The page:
January 11 and 12: Safari and Trip Conclusion

Today and yesterday we traveled up to Pilanesberg for an evening safari and a morning safari today and the day after. On the safari, we saw many different animals including elephants, lions, giraffes, wildebeests, bucks, jackles, hippos, zebras and more. We learned different things about each animal. For example, female lions are hunters while male lions are protectors because their manes make them stick out. Hippos are faster than humans. Elephants have the cognitive ability to grieve when one of their own dies. All together it was a great way to wrap up our trip.

This trip to South Africa was one of the most meaningful experiences of my life up to this point. I have been interested in learning for about Nelson Mandela and the social movements in regard to Anti-apartheid for about five years now and I can’t express how incredible it was to experience the culture of the South Africa that came out of that movement today as well as the dark history of the countries past. Apartheid was a dark stain on South Africa’s past, much like the segregation era in America. It was interesting to evaluate how the two movements compare and contrast, as well as how the incarceration of Nelson Mandela and the detainment of Martin Luther King Jr. both contributed to their respective movements. Both established a position of passive disobedience while incarcerated, and both methods worked well as they both brought meaningful social change to their country.

Unlike Dr. King, Nelson Mandela had to spend a much longer time behind bars. Instead of spending brief periods of time incarcerated, he spent 27 years in prison, with 18 of them on Robben Island. He also managed to gain political power as president through the ANC, while king did not. Although Dr. King never gained political power in America, he, like Nelson Mandela, have decreased racial injustice and have made a mark as some of the greatest leaders across the globe in the contemporary era. Neither of them did it alone, as it took many leaders of the ANC and others to help Nelson Mandela succeed throughout his incarceration as it also took many American citizens to protest the unjust laws which Dr. King described in his Birmingham letters.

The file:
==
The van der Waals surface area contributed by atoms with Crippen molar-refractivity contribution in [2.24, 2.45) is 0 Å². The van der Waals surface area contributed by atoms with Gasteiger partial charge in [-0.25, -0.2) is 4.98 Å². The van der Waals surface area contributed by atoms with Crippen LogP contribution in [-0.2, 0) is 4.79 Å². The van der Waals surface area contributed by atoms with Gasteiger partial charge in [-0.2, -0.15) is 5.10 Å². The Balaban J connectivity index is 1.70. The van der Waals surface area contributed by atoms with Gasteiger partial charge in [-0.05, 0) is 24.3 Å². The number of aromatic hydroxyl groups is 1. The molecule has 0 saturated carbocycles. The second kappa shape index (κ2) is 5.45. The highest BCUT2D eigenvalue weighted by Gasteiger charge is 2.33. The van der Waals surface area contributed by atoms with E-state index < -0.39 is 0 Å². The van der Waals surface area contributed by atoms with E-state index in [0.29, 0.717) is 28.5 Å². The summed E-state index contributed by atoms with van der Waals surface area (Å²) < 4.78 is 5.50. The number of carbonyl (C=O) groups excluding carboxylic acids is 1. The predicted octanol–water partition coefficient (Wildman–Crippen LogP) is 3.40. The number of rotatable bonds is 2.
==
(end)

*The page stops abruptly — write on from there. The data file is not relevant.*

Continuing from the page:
What I gained mostly from this entire experience was that while South Africa is a much different country than the United States, they are both very similar in how their unjust racial laws were reformed. Not only that, in both countries racial injustice still exists today. Both countries experience an economic gap between black and white people. This economic inequality is major because it leads to huge differences in life expectancy and quality of life. Although both countries have political equality, there is still a long way to go to ensure all people of both countries have completely equal opportunity in all areas of life. Although Nelson Mandela and Martin Luther King did many great things for their societies, it is up to the new generation of America as well as the “born free” generation in South Africa to shape the world in the image we wish to see it in the future. Through educating ourselves like we have done on this trip, it hopefully can translate into us making more informed decisions.

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